How to Restore a Wooden Cutting Board

Wooden cutting boards are wonderful.  I wouldn’t be without them in my kitchen.  But over time, their surfaces get chewed up–especially if you keep your kitchen knives sharp.  A wooden cutting board can go years and years before its surface needs to be restored, but eventually it will be time to resurface it.

We were thinning out our camping gear a while ago, and we pulled out this sorry looking wooden cutting board.  The surface was just too nasty to put it to use in our kitchen.
“Well,” I thought, “I know what to do with this.”

Cutting Boards 2017

I set to work planing down each surface with my smoothing plane.  About two minutes later, the surface looked very different.

Cutting Boards 2017

The handplane leaves a glassy smooth surface, so no scraping or sanding was required.  The wood appears to be hard maple, which is very common in older wooden cutting boards.  It’s a tough wood–the same stuff they use for bowling alleys and basketball courts.  A handplane needs to be razor sharp to cut this wood effectively.  A closely-set chipbreaker also helps a lot.

Now, I realize that not everyone who has old wooden cutting boards also has a good handplane.  But if you’re the sort of person who does a lot of handyman projects around the house, I think it’s really helpful to have a handplane.  An old #4 or #5 Stanley is not hard to find used, and with a simple sharpening routine, you can keep the blade razor sharp.  (There are many good tutorials on YouTube and elsewhere.)  Just avoid the new-in-the-box handplanes at the big-box home improvement store.  They’re pretty much all junk.

So after I posted the above pictures to social media, I got a message from my mom.  Would I please bring my handplane next time I visit so I can resurface her cutting boards too?

Sure, Mom.  I’d love to.

Cutting Boards 2017

These are her cutting boards before I started work on them.  They had belonged to my grandmother, and I remember them being in our kitchen growing up.  In addition to the marks left from normal kitchen use, there were scoring marks from craft projects, as well some paint splatters and pinprick holes.  I had to remove quite a bit of material from each side, but when I was done, they looked pretty good.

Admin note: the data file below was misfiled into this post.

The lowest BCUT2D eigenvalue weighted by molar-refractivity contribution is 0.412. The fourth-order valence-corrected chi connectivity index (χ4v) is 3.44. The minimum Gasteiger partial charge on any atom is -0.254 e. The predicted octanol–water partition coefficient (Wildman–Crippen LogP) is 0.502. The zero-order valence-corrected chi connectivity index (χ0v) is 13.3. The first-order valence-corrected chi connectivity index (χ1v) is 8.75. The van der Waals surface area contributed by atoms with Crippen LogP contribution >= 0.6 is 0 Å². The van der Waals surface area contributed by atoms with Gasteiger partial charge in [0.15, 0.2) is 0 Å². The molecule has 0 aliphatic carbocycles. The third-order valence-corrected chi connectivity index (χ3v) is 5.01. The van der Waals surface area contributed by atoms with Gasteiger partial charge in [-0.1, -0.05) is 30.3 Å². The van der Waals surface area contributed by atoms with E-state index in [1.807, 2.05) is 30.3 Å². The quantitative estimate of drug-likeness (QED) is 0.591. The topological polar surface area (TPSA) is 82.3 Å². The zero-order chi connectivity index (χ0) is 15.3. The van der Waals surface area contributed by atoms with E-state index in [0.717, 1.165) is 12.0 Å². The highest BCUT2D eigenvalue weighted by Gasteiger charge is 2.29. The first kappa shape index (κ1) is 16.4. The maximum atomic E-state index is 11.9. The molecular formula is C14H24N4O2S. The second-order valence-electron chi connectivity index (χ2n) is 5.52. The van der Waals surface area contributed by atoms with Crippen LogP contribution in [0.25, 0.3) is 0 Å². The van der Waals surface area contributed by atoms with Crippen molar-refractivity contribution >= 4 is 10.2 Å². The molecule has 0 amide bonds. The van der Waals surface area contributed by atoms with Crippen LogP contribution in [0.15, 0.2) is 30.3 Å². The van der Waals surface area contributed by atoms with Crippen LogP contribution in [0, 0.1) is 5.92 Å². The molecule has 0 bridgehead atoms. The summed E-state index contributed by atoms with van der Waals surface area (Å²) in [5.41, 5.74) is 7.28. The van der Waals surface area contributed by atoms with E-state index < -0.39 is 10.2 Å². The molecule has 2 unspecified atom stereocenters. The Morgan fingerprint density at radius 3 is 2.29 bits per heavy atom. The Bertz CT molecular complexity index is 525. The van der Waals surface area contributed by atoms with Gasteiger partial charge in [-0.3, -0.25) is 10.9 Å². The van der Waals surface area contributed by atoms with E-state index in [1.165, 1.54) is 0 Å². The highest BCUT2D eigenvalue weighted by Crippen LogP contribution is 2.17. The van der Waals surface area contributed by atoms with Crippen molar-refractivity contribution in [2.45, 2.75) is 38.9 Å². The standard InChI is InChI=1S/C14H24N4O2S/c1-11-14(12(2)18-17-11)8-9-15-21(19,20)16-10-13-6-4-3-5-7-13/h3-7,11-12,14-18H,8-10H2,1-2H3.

Cutting Boards 2017

I not only resurfaced the working faces of each board, but I also scraped the grime off each end and edge with a card scraper.  When I brought the cutting boards back into the house, my Mom hardly recognized them.  But she was pretty happy with them.

I hadn’t brought any finishing materials with me, but I don’t think it’s really necessary to put any finish on cutting boards anyway.  They will slowly but naturally absorb oils in the kitchen.  I’m not lazy, just efficient.

Oh, and while we’re on the subject of cutting boards, I was in a high-end home-furnishings boutique in a big city last month, and I ran across this fancy cutting board:

Cutting Boards 2017

It’s probably more of a serving platter than a cutting board, but you get the idea.  Zoom in on the price tag if you can, and you’ll see it’s priced at $140.00

It certainly is a nice piece of spalted maple, but I think the price is a little steep.  But I’ll tell you what: if you want a similar cutting board, I will happily make you one out of spalted pecan for half the price of the above cutting board.

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This entry was posted in Tutorials, Wood and Woodwork and tagged , , , , . Bookmark the permalink.

One Response to How to Restore a Wooden Cutting Board

  1. tom rathbun says:

    Isn’t the spalting a result of fungus? I do know if it gets in your lungs, it’s trouble.

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